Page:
|Publication number||US5357375 A|
|Application number||US 08/071,471|
|Publication date||Oct 18, 1994|
|Filing date||Jun 4, 1993|
|Priority date||Jun 11, 1992|
|Also published as||DE4219102A1, DE4219102C2|
|Publication number||071471, 08071471, US 5357375 A, US 5357375A, US-A-5357375, US5357375 A, US5357375A|
|Inventors||Thomas J. Harig, Manfred Maul|
|Original Assignee||Linotype-Hell Ag|
|Export Citation||BiBTeX, EndNote, RefMan|
|Patent Citations (15), Referenced by (5), Classifications (15), Legal Events (6)|
|External Links: USPTO, USPTO Assignment, Espacenet|
The invention refers to the field of reproduction technology and is directed to an apparatus for deflecting an optical beam. The apparatus is essentially designed as a prism and has an entry face as well as at least one reflection face and an exit face.
Devices for deflecting optical radiation are employed, for example, in originals scanner devices or in recording devices.
In an originals scanning device, also referred to as an input scanner, a light beam is conducted line-by-line with a light deflector across an original to be scanned, and wherein the scan light reflected by the original or transmitted through the original is converted into an image signal in an opto-electronic converter. In a recording device, also referred to as a recorder, an exposer or an output scanner, a light beam for recording information is intensity-modulated by an image signal and is conducted line-by-line across a light-sensitive recording material with a beam deflector.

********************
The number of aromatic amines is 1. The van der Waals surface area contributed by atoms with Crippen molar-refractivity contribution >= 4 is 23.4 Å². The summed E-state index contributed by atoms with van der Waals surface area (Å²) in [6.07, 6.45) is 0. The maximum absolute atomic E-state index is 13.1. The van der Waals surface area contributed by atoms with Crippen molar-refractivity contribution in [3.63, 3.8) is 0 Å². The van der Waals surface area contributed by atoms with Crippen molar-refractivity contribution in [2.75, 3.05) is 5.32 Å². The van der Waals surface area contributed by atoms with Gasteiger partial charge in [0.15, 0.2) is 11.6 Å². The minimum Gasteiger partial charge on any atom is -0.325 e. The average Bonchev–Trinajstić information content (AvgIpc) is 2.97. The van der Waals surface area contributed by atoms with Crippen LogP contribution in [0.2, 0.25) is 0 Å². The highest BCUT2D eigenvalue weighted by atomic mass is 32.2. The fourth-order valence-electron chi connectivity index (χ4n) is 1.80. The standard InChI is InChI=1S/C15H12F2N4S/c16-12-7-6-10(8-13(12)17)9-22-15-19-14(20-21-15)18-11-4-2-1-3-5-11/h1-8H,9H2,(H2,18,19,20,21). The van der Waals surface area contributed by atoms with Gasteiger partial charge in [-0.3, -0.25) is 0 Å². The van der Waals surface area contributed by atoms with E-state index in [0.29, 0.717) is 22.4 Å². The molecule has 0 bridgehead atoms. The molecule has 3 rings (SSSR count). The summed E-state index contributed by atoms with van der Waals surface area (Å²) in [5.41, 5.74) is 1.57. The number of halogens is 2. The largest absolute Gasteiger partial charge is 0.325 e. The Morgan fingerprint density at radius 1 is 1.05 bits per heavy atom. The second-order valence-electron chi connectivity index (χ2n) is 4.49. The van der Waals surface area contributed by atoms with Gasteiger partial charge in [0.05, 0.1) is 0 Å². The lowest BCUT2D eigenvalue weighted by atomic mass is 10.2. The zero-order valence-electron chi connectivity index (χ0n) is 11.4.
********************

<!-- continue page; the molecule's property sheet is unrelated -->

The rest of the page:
When the scanning or recording device is designed as a flat bed device, the holder for the original or for the recording material is a planar surface across which the light ray is deflected line-by-line, and that moves relative to the light deflector perpendicularly relative to the deflection plane.
When the scanning or recording device is designed as an inside drum device, the holder for the original or for the recording material is a non-rotational inside drum designed like a cylindrical segment. The light deflector moves relative to the inside drum parallel to its longitudinal axis, and the light beam is radially deflected across the inside surface of the inside drum perpendicularly to the longitudinal axis.
For example, U.S. Pat. No. 3,875,587 discloses an apparatus for deflecting an optical beam in an inside drum recording device. The apparatus therein is designed as a pentaprism. The pentaprism that rotates around the longitudinal axis moves across the inside drum in the axial direction, as a result whereof a recording beam that is modulated with the information to be recorded and proceeds parallel to the inside drum axis is perpendicularly deflected onto the inside surface of the inside drum line-by-line by the pentaprism.